It would be one thing if the oppressive guidelines employed by some of these schools were producing results. But how dare you treat school children as if they are in boot camp—or worse, prison, and on top of that, fail to provide them with the quality educational opportunities they deserve—even by this state’s standards.

Just as this parent has given us some hope, we are also buoyed by the efforts of Concerned Citizens for Quality Public Education. This collaborative has taken a proactive stance in demanding real change in our schools. And they have rightfully placed the blame at the feet of those most responsible for the wholesale takeover of our schools, elected officials at all levels, but especially those state lawmakers who have voted over and again in favor of the legislation that amended the standards, dismantled and undermined local control, paving the way for privatization. It is so refreshing to hear others talk about the notions of accountability, about holding to the fire the feet of those politicians who were elected to represent the needs of this community.

And we love, love, love what has taken place surrounding John McDonogh High School. A local parent, represented by her attorneys and supported by the John McDonogh High School Steering Committee, has successfully staved off an attempt to name a new charter operator at the school. As of press time, a hearing in Civil District Court to make a temporary restraining order permanent is pending. We anxiously await the outcome.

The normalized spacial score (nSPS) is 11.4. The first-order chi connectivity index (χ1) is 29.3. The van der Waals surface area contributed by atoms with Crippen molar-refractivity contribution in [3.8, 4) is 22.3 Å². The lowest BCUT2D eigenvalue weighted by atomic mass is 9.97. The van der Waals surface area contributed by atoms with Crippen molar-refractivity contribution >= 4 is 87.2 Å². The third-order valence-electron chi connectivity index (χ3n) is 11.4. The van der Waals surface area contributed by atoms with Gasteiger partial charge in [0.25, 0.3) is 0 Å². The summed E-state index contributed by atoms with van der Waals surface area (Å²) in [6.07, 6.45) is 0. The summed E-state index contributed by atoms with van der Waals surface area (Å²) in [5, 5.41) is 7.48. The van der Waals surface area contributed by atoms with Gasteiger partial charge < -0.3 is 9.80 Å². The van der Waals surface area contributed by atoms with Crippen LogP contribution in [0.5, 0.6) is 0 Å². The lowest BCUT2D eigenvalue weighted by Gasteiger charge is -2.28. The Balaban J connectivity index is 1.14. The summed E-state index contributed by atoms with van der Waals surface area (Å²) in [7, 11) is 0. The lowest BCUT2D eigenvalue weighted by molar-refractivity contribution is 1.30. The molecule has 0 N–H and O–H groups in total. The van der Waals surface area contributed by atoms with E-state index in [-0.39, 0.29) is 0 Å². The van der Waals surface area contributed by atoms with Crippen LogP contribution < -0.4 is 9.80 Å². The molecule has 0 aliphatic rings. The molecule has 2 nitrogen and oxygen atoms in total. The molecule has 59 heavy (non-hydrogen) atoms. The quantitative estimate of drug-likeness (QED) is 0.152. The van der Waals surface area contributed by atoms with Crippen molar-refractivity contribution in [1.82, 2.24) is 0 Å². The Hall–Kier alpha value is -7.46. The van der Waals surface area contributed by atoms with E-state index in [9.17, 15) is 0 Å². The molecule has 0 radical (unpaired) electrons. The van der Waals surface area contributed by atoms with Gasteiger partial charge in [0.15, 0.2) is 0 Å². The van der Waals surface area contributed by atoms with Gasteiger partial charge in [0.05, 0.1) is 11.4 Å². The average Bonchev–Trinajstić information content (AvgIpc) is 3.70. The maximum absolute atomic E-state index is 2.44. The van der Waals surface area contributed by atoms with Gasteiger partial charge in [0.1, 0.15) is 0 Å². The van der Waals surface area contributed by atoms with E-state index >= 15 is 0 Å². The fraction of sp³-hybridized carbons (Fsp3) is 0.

We laud the work of Justice & Beyond. Their regular meetings have kept a broad-base of citizens and community leaders informed about public education and many other important issues facing our community. Meanwhile, state Rep. Joe Bouie has been attentive and responsive to the real needs of his constituents as it relates to the urgency of creating real quality, equity and true representation in public education.

We are inspired by Dr. Charles Hatfield and Dr. Barbara Ferguson of Research on Reforms as they continue their fight to the public so that their organization and others can independently examine these reform efforts.

Finally, when we watch those 7,500 teachers who were wrongfully terminated in the wake of Hurricane Katrina and who won their battle in state district court but were knocked down by the state Supreme Court, forge ahead with plans to take their case to the highest court in the land, we get even more motivated. Their attorney Willie Zanders recently released his application to appeal to the U.S. Supreme Court. If anything, these teachers were the first to fight; and the fact they have not given up the fight, gives us hope.

So when we look at what has taken place in New Orleans as it relates to public education and ask “What Are We Going To Do?,” our question is not posed in a defeated tone.

No doubt in 10 years, we have felt overwhelmed, but never overpowered. And if we all work together, we believe we will overcome.

“What Are We Going to Do?” is instead a rallying cry.

What Are We Going to Do?